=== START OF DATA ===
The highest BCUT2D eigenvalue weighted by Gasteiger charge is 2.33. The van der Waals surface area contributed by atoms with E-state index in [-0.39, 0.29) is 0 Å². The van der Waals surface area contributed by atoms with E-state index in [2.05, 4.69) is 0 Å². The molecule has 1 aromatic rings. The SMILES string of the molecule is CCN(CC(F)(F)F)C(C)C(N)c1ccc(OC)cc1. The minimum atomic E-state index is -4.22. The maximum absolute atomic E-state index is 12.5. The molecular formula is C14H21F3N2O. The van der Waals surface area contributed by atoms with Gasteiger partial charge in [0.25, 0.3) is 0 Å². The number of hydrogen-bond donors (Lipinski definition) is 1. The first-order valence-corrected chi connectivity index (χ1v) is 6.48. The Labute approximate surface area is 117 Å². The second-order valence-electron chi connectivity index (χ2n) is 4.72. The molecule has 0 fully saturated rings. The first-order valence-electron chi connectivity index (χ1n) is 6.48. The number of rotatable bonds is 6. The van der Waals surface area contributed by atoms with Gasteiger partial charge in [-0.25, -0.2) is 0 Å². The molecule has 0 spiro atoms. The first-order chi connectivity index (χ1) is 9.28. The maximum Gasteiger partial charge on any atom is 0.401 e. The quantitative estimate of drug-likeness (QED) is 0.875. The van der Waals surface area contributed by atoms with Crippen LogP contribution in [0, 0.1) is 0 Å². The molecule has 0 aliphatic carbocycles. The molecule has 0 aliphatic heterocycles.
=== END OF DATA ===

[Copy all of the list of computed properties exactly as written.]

The highest BCUT2D eigenvalue weighted by Gasteiger charge is 2.33. The van der Waals surface area contributed by atoms with E-state index in [-0.39, 0.29) is 0 Å². The van der Waals surface area contributed by atoms with E-state index in [2.05, 4.69) is 0 Å². The molecule has 1 aromatic rings. The SMILES string of the molecule is CCN(CC(F)(F)F)C(C)C(N)c1ccc(OC)cc1. The minimum atomic E-state index is -4.22. The maximum absolute atomic E-state index is 12.5. The molecular formula is C14H21F3N2O. The van der Waals surface area contributed by atoms with Gasteiger partial charge in [0.25, 0.3) is 0 Å². The number of hydrogen-bond donors (Lipinski definition) is 1. The first-order valence-corrected chi connectivity index (χ1v) is 6.48. The Labute approximate surface area is 117 Å². The second-order valence-electron chi connectivity index (χ2n) is 4.72. The molecule has 0 fully saturated rings. The first-order valence-electron chi connectivity index (χ1n) is 6.48. The number of rotatable bonds is 6. The van der Waals surface area contributed by atoms with Gasteiger partial charge in [-0.25, -0.2) is 0 Å². The molecule has 0 spiro atoms. The first-order chi connectivity index (χ1) is 9.28. The maximum Gasteiger partial charge on any atom is 0.401 e. The quantitative estimate of drug-likeness (QED) is 0.875. The van der Waals surface area contributed by atoms with Crippen LogP contribution in [0, 0.1) is 0 Å². The molecule has 0 aliphatic carbocycles. The molecule has 0 aliphatic heterocycles.